I’ve been getting a lot of calls and texts from friends and family all over the Midwest and East Coast this week. Here’s the general drift: “OMG It’s like negative 35 degrees here!!! How cold is it in Alaska??” Honestly, it’s a lot warmer up here. We haven’t even come close to 35 below, even with the wind chill, which I’m sure the Lower 48ers are using as the “real” temperature. This little weather switcheroo has got me thinking about how I would have approached those temperatures had I been in my hometown of Chicago verses how I anticipate winter weather now.
Basically, I would have been terribly, terribly ignorant about how to handle a cold winter in the Lower 48. It would never have occurred to me to wear snow pants or long underwear. No WAY would I EVER have considered Bunny Boots, even though they’re the greatest thing in the world (for those of you not in Alaska, they keep your feet super warm and super dry, and are a lot lighter than my Sorels). I would have grabbed my non-waterproof, non-wind-resistant North Face coat, pulled on a stupid pair of boots I’d gotten at Foot Locker, and then complained about how cold I was for the brief moment it took me to get from the back door of my house to the car, which I wouldn’t have thought to warm up beforehand. It’s probably pretty cloudy there, too, and I’d be spending a lot of time inside, but would I take Vitamin D? Nah. I would’ve felt like a wimp.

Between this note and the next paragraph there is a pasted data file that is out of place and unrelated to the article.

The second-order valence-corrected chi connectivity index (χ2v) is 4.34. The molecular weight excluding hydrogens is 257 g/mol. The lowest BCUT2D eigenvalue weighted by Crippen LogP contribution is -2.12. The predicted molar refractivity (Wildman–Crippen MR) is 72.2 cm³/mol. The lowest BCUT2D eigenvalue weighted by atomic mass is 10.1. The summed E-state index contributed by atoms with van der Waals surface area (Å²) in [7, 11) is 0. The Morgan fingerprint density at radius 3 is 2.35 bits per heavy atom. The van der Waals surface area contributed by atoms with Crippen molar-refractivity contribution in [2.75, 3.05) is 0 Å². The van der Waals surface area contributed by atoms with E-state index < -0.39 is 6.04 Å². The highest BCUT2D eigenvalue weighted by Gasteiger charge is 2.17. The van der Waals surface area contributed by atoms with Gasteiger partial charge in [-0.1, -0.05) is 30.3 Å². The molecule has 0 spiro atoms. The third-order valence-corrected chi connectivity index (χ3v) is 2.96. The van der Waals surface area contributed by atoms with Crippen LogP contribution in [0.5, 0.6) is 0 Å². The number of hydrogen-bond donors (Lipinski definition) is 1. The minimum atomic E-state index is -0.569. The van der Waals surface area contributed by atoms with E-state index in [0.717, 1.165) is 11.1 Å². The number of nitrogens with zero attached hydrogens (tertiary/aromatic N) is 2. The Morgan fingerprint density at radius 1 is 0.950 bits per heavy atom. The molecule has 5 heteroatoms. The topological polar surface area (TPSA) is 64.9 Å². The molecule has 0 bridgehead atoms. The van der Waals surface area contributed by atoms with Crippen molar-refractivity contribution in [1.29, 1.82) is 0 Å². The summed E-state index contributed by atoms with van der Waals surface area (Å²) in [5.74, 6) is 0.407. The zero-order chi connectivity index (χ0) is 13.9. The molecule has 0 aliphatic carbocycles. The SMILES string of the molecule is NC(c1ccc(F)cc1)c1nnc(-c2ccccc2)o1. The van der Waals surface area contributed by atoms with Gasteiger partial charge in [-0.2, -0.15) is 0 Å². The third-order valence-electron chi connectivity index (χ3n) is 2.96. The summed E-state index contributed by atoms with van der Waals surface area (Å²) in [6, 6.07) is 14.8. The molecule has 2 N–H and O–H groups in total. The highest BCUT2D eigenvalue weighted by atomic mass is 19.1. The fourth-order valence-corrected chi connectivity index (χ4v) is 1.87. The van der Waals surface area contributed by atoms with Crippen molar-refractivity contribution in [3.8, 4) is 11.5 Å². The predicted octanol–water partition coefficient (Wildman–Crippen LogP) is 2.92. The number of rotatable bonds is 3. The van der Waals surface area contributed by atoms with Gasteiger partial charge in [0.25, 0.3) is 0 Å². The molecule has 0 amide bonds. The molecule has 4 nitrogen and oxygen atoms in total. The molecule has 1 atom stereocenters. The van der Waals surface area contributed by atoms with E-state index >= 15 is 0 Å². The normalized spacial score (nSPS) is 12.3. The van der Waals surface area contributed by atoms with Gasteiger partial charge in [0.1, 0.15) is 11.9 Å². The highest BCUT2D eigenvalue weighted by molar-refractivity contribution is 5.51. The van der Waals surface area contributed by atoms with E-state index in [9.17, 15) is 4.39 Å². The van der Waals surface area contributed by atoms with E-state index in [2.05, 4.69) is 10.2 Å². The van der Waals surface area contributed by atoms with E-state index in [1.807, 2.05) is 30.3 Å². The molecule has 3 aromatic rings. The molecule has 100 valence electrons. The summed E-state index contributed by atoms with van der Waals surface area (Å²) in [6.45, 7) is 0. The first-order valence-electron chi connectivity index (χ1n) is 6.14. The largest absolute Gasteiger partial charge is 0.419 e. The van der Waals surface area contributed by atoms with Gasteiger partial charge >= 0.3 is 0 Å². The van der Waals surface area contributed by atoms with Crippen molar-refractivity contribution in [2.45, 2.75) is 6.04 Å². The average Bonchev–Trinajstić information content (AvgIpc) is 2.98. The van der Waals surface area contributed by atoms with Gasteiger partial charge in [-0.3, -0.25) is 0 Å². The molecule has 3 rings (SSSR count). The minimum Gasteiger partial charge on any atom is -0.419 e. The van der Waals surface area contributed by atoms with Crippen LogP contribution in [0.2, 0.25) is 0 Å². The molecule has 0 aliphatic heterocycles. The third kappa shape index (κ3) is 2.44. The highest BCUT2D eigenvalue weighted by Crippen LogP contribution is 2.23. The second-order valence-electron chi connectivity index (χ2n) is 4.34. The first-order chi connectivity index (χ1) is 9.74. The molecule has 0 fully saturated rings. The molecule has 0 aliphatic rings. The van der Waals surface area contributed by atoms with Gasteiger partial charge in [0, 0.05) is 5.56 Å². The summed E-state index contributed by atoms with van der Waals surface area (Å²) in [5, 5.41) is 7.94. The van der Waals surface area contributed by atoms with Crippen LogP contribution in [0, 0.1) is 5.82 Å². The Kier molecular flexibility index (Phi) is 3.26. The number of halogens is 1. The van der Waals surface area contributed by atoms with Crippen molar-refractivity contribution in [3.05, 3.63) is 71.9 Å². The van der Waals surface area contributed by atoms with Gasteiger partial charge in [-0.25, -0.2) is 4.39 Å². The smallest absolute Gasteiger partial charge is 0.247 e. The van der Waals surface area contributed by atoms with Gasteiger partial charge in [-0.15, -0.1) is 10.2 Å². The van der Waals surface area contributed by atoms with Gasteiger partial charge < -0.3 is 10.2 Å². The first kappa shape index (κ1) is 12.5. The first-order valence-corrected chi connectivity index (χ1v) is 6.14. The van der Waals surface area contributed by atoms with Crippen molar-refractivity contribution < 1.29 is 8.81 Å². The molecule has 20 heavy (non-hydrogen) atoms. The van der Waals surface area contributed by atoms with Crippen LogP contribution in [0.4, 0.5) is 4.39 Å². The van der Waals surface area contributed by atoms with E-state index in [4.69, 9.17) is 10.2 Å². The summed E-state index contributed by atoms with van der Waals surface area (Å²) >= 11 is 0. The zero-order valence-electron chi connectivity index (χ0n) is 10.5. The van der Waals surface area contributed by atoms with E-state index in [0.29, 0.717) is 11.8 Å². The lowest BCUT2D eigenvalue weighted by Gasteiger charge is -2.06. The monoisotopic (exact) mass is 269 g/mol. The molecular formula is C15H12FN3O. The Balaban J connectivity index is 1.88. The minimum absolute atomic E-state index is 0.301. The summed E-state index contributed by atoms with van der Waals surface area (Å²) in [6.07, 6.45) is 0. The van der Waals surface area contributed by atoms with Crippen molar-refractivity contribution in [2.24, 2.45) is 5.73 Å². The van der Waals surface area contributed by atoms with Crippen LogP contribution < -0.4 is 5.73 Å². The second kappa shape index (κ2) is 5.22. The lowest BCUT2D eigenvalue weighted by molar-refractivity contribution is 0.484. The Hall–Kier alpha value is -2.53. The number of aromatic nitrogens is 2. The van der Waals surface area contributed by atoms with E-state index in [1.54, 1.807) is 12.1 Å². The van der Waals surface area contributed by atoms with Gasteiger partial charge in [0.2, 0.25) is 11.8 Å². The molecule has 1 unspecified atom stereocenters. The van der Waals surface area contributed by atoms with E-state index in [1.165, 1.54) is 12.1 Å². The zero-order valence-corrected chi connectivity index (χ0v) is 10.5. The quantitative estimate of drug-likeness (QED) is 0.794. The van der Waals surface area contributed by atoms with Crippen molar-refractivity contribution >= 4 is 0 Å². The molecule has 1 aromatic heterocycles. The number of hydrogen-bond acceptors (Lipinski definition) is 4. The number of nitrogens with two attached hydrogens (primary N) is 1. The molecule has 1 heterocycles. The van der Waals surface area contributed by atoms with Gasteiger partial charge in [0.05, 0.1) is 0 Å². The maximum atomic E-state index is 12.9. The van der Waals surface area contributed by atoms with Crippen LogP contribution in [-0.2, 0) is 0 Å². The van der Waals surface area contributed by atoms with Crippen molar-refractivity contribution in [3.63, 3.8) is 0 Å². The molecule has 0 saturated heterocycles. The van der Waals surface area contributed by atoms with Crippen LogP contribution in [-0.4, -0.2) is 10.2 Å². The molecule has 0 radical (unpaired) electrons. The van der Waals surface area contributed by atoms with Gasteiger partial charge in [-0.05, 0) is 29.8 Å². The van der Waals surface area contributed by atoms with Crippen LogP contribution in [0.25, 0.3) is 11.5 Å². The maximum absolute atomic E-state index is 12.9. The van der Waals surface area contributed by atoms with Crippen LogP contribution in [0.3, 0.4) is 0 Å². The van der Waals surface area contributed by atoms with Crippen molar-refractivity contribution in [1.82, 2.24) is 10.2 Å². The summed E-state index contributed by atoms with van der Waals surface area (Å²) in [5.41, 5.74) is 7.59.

Tara and I, even though we’ve lived in Alaska for almost six months, maintain some of our Lower 48 disdain for weather. Last week we added “Climb Anvil Mountain” to our List of Weekend Activities, and drove out to the trail on Saturday afternoon. We took a quick glance at the path and we decided to leave our snowshoes in the car. Because we’re tough. And ignorant. Sweat poured down our backs as every step sank us three feet into a new snowdrift. Thigh-deep in close-packed snow would not be somewhere we would want to have been if, say, we ran into a maternally inclined moose. Next time, we’ll bring the snowshoes.
Bowing to the weather has made me give up some of my pride: Bunny Boots are kind of ugly, snow pants add 10 pounds to my frame, and taking a handful of vitamins every day makes me feel older than my years. But life would be so, so much less pleasant without those things. Alaska has made me tougher in some ways, but it’s also made me realize that there are some things you don’t need to be tough about. The extent to which Alaskans bundle up when it’s still above zero degrees may seem unnecessary to someone in the Lower 48, but in Alaska it would be considered stupid not to be as prepared as possible. Because if you run into a mama moose out on the tundra, the last thing you want to worry about is the weather.